Rice was the leading contributor to inflation. The unreliable rice supply is rooted in the countryâs long-standing problems in its rice policy, particularly its obsession with rice self-sufficiency. 
Rice was the leading contributor to inflation. The unreliable rice supply is rooted in the country’s long-standing problems in its rice policy, particularly its obsession with rice self-sufficiency. 
The STAR/Edd Gumban, File photo
Commentary: Philippine economy set up for a tough start to 2019
Weslene Uy (philstar.com) - January 18, 2019 - 5:12pm

One thorny issue that dominated the economy last year was inflation—one of the top concerns of Filipinos. With only a few months left before the midterm elections, political hopefuls are treading carefully. Some have kept their distance from the issue, while others have used it to underscore the shortcomings of the Duterte administration. 

Luckily for the incumbent government, the inflation rate has slowed down over the last two months of the year, to close 2018 at 5.1 percent, the lowest since May. This brings the 2018 average to 5.2 percent, or the lower end of the Bangko Sentral ng Pilipinas’ full-year forecast. This, however, went beyond target, and is also much higher than the 2.9 percent inflation registered in 2017. 

Last December, the inflation rate was weighed down by the slower price increases in food and non-alcoholic beverages, as well as in transport. Production issues in various food items, such as rice, fish, meat, and vegetables have been consistently pushing food prices upwards.

Indeed, the shortcomings in the agriculture sector have been partly blamed for the soaring inflation. Secretary Manny Pinol himself called 2018 a painful year for agriculture and explained that his department missed its growth targets because of the onslaught of typhoons. By his estimate, the sector only grew by 1 percent in 2018. 

Among these food items, rice was the leading contributor to inflation. The unreliable rice supply is rooted in the country’s long-standing problems in its rice policy, particularly its obsession with rice self-sufficiency. 

In 2018, the National Food Authority’s failure to import rice on time pushed commercial rice prices even higher. At one point, the NFA’s buffer stock dwindled to just 200,000 bags, good for less than half a day, and far below the mandatory 15-day buffer stock. To remedy the situation, the additional importation of rice was approved.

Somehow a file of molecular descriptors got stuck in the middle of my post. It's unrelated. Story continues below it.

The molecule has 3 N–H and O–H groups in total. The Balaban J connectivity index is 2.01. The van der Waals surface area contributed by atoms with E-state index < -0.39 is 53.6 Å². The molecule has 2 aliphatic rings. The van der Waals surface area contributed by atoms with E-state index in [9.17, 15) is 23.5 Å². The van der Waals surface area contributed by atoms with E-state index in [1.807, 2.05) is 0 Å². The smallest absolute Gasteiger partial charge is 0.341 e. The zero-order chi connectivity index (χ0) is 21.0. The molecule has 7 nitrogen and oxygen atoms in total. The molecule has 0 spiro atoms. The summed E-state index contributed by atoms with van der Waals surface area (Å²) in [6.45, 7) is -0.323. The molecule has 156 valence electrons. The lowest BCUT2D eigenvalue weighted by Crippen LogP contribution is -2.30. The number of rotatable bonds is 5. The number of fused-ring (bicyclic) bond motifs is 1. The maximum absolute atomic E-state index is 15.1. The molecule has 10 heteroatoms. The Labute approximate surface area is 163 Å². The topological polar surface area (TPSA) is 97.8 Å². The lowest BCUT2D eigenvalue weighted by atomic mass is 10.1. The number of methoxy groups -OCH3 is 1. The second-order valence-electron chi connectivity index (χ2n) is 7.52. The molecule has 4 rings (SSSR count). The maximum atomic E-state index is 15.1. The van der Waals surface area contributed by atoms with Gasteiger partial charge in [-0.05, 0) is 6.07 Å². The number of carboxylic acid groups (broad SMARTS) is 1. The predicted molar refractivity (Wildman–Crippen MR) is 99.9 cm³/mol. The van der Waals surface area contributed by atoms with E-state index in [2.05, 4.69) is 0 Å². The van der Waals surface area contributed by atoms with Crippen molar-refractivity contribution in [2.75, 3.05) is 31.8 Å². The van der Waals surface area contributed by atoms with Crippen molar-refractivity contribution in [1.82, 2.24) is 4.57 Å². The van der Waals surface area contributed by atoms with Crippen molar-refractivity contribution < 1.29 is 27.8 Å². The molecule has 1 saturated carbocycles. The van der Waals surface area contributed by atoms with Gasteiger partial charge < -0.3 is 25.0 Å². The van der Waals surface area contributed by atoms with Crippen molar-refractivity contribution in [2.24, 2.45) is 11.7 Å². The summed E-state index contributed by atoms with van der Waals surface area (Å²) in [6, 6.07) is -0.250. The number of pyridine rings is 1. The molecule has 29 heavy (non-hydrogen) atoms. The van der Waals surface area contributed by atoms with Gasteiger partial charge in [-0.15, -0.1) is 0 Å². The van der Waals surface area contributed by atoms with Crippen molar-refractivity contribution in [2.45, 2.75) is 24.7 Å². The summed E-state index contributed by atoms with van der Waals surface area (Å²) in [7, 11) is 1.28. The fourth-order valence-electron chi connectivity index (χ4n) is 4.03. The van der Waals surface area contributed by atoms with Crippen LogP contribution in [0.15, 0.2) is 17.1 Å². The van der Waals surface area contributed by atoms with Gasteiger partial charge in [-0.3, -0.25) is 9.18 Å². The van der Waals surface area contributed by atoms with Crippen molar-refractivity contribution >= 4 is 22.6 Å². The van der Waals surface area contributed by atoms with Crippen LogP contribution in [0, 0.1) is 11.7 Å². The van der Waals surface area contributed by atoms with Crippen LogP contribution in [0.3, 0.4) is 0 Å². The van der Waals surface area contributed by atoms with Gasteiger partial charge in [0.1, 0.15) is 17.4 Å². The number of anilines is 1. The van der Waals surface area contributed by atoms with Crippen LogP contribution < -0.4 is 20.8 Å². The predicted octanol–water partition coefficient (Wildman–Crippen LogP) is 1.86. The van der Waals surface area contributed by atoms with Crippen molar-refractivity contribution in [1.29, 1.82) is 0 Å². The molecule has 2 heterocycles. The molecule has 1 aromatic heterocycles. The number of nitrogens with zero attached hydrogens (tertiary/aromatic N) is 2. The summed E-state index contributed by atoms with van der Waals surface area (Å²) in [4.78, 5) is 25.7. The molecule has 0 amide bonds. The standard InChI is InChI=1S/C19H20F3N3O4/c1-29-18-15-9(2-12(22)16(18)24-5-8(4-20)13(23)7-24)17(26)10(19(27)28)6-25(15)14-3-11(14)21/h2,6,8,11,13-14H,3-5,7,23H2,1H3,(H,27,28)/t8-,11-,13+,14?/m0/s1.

However, the target volume for rice imports were missed in October, and the NFA changed its mode of procurement to a government-to-government scheme—the fastest, albeit, a more corruption-prone means of importing rice. Rice prices eventually stabilized with the additional imports and good harvest season in the final quarter of the year. 

A month before Christmas, Duterte’s economic team finally got its wish–lawmakers passed the rice tariffication bill it had long been pushing for. The government estimates that this reform will lower prices by as much as P7 per kilo. However, some analysts argue that the 35 percent tariff rate is still too high to make a substantial dent in rice prices. 

Aside from food items, volatile crude prices also determined inflation’s trajectory. From opening the year at an average of US$66 per barrel, it peaked at US$79 per barrel in October, before plunging to US$ 56.5 per barrel in December due to excess supply, expectations of slower global economic growth, and the ongoing trade dispute between the US and China. 

With the declining fuel prices, the government called for a provisional fare rollback of jeepneys in some regions and canceled plans to suspend the next tranche of oil tax increase in 2019 under the Tax Reform for Acceleration and Inclusion (TRAIN) Law.

Unsurprisingly, households whose incomes are in the bottom 30 percent were more adversely impacted by higher commodity prices. For this income group, food items, the leading driver of inflation, are weighed more heavily in their consumption basket. 

By the third quarter of 2018, inflation for the bottom 30 percent peaked at 8.3 percent, due to higher markups on all food groups. On a more positive note, preliminary data show that inflation for this group has softened toward the end of the year, as the indices of food, beverages and tobacco, and fuel, light and water, have eased. 

Although the government insists that the TRAIN law's effect on inflation was only minimal, those in the lower income groups, who did not benefit from reduced income taxes, undeniably bore the brunt of its impact. 

To mitigate the effects of higher excise taxes on the poor, the government has rolled out unconditional cash transfers and fuel subsidies for public utility vehicle operators. Yet these measures, riddled with bureaucratic delays, have failed to protect its beneficiaries.

For the year ahead, the outlook is more positive as BSP is expecting inflation to fall back to within its 2 percent to 4 percent target, earlier than it initially expected on account of lower global oil prices, and the impacts of key measures, such as the rice tariffication law and the successive interest rate adjustments it introduced in the previous year.

Duterte’s economic managers can breathe a momentary sigh of relief, but as they surely know more work still needs to be done. 

Weslene Uy is an economic fellow at think tank Stratbase ADR Institute, a partner of Philstar.com.

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